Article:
Though the concern is that governments may not manage their fiscaI burdens with only a limited mutualisation of debt, I see the issue quite differently. My fear is that, with a deep mutualisation of debt, the reform process in member states will stop in its tracks.We know that successful federations feature regional bonds without bailout guarantees, as in the US, for example. The current crisis has its roots in irresponsible behaviour by European member states. The inordinate growth of public spending left some with too much public debt. Cutting spending is difficult in modern democracies but not impossible. Northern social democracies such as Finland and Sweden succeeded; Canada (now considered a country relatively resilient to the global crisis) did it in the 1990s; and Latvia and Estonia tightened their belts more recently.
A substantial mutualisation of debt would greatly diminish the incentives of member states to put their public finances in order. Political classes are short-termist almost by definition, and it will take tremendous leadership and commitment to restore public finances without the spur of market discipline.
German voters are sceptical of European “solidarity” because they sense that they will be handed the bill. However, a perhaps more substantial — and less subjective — worry on mutualisation is that it will lull the system into a false sense of security. Moral hazard is an important component of the current crisis.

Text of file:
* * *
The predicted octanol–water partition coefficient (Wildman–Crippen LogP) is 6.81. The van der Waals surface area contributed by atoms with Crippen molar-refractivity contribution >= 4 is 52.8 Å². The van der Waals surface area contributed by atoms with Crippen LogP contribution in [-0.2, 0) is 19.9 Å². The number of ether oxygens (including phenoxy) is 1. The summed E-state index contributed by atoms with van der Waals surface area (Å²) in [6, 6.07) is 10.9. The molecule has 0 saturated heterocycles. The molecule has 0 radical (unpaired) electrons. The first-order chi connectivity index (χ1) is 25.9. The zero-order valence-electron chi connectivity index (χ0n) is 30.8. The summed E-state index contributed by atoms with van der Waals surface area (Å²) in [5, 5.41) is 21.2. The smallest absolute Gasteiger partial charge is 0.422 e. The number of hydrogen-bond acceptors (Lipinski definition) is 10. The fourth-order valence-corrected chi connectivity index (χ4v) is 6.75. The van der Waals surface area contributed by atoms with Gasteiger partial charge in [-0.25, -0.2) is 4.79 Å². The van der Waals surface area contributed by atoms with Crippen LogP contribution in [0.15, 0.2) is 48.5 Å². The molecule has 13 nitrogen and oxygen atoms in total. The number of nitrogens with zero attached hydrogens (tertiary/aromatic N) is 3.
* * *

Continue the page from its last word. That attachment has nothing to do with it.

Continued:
Most Italians do understand that the crisis is the result of mismanaging our public finances and that public spending is huge: €800bn a year, including debt interest. Italians also appreciate they are paying Swedish rates for their public services, without Swedish standards. Stories about the government wasting money are daily media fare. There is no sense in the population that “this is just the Italian way”. Italians have known they need change since at least the early 1990s, when it became clear that extensive governmental intervention in the economy bred corruption.
However, what Italy most needs is political capital. It is one of those moments in history when a society can be amazingly honest in the diagnosis of its own ills but lacks the doctor to administer the cure.The eurocrisis may stoke populist extremism in Italy simply because the country seems unable to offer a different political response. Beppe Grillo, a comedian-turned-politician, has around 20 per cent of votes. Silvio Berlusconi, after a few months of benevolent silence, is now returning to the political arena and aiming to capitalise on uncertainty by promising a quick Italian exit from the euro.
The technocratic government led by Mario Monti was good at diagnosis but bad at treatment. Reforms were too slow and Italian taxpayers were squeezed like lemons in the belief that fiscal consolidation via tax increases was the quickest and the most practical avenue in the emergency.
The old Italian political class lacks legitimacy because of the scandals around Berlusconi and also because it navigated through the past 20 years without addressing structural problems. The technocrats in government lack legitimacy too — nobody elected them and they did not prove to be particularly efficient, or fair, in their government action.
Thus, Italians may vote for improbable, populist options even though they have a clearer view of the crisis than their voting preferences may suggest.